loader image

Can you use a child’s 529 account to pay for child support?

https://www.youtube.com/watch?v=9B6_vEvBtGc

In the realm of family law, unique situations often arise, prompting questions about the intersection of financial planning and legal obligations. A recent query from the Modern Divorce support group highlighted an intriguing scenario: a father considering using funds from a 529 college savings plan to pay child support. This situation, as explained by Billie Tarascio, Arizona family law attorney and owner of Modern Law, offers her answer surrounding 529 plans and child support obligations.

The Scenario: Extending Child Support for High School

In Arizona, the law mandates child support payments until a child turns 19, provided they are still in high school. Typically, this obligation ends at 18 if the child has graduated. In this case, a father, obligated to pay additional child support for a child doing an extra year in high school, contemplates using the child’s 529 plan to cover these payments.

Can the Child Sue for the 529 Funds?

The central question is whether the child can sue the parent for using the 529 plan funds for child support. The straightforward answer is no. The key lies in understanding the ownership of 529 accounts. These accounts belong to the owner, not the beneficiary. Therefore, if the father owns the 529 account, he is legally within his rights to use these funds for child support, even before the child turns 18.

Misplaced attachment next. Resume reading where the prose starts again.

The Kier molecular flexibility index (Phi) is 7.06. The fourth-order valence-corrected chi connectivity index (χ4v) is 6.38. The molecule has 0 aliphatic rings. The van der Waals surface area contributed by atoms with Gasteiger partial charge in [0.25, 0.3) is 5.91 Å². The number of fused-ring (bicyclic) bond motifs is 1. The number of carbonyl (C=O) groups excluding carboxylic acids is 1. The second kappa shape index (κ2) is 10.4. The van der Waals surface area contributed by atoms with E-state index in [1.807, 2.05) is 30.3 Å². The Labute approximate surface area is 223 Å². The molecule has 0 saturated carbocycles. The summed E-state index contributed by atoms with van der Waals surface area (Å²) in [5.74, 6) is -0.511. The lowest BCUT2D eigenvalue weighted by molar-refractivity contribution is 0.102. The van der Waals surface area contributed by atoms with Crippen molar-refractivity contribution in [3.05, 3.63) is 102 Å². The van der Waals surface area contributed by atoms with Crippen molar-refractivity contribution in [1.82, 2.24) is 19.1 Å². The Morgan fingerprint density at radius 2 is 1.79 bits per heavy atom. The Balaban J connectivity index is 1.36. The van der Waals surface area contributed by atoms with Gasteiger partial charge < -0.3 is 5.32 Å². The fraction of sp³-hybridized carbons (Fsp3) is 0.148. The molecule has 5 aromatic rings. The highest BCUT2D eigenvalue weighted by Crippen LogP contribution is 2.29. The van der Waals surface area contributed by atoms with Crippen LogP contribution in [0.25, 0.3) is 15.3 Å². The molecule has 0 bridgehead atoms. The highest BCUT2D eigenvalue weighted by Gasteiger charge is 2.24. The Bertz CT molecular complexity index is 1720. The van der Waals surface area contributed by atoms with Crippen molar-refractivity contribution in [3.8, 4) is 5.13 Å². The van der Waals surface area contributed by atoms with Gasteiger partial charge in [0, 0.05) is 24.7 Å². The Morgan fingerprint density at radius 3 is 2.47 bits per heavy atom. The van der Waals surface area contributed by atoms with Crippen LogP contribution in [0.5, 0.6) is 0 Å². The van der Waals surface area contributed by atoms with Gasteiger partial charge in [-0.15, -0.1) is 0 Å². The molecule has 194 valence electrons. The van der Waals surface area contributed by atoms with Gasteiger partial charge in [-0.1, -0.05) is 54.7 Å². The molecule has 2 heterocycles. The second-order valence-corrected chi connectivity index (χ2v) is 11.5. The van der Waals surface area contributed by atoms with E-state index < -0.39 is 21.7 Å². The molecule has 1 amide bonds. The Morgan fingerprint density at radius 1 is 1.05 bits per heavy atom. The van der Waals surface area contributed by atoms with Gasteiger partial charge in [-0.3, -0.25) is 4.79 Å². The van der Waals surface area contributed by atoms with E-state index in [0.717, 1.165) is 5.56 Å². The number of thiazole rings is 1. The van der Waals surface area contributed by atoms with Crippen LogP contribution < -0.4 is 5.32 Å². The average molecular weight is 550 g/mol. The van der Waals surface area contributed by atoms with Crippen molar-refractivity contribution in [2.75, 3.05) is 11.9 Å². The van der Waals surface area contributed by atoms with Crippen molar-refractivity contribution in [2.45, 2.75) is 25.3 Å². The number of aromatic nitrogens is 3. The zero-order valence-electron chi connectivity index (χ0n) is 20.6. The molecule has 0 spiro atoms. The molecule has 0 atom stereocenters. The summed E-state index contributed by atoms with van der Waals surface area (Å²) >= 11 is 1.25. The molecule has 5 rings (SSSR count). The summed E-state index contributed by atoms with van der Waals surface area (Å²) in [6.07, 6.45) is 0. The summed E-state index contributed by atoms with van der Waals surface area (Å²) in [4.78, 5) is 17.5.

Divorce Decrees and 529 Plans

However, nuances exist depending on the specifics of a divorce decree. In some divorces, 529 plans are treated as community property and divided accordingly. Alternatively, parents may agree to hold these funds in trust for the child. If the latter is stipulated in the divorce decree, then the mother could potentially challenge the father’s decision to use the 529 funds for child support.

Key Takeaways

  1. Ownership Matters: The owner of a 529 plan has the legal right to determine its use, including for child support payments.
  2. Divorce Decrees Can Influence: The terms of a divorce decree can dictate how 529 plans are handled post-divorce.
  3. Legal Guidance is Crucial: Navigating these complexities often requires the expertise of a family law attorney to ensure compliance with both financial and legal responsibilities.

This scenario underscores the importance of understanding the legal and financial intricacies involved in family law, especially when it intersects with educational funding and child support. For those facing similar situations, seeking legal advice is crucial to navigate these complex waters effectively.

 

 

Print Friendly, PDF & Email
Recent Posts
Follow Us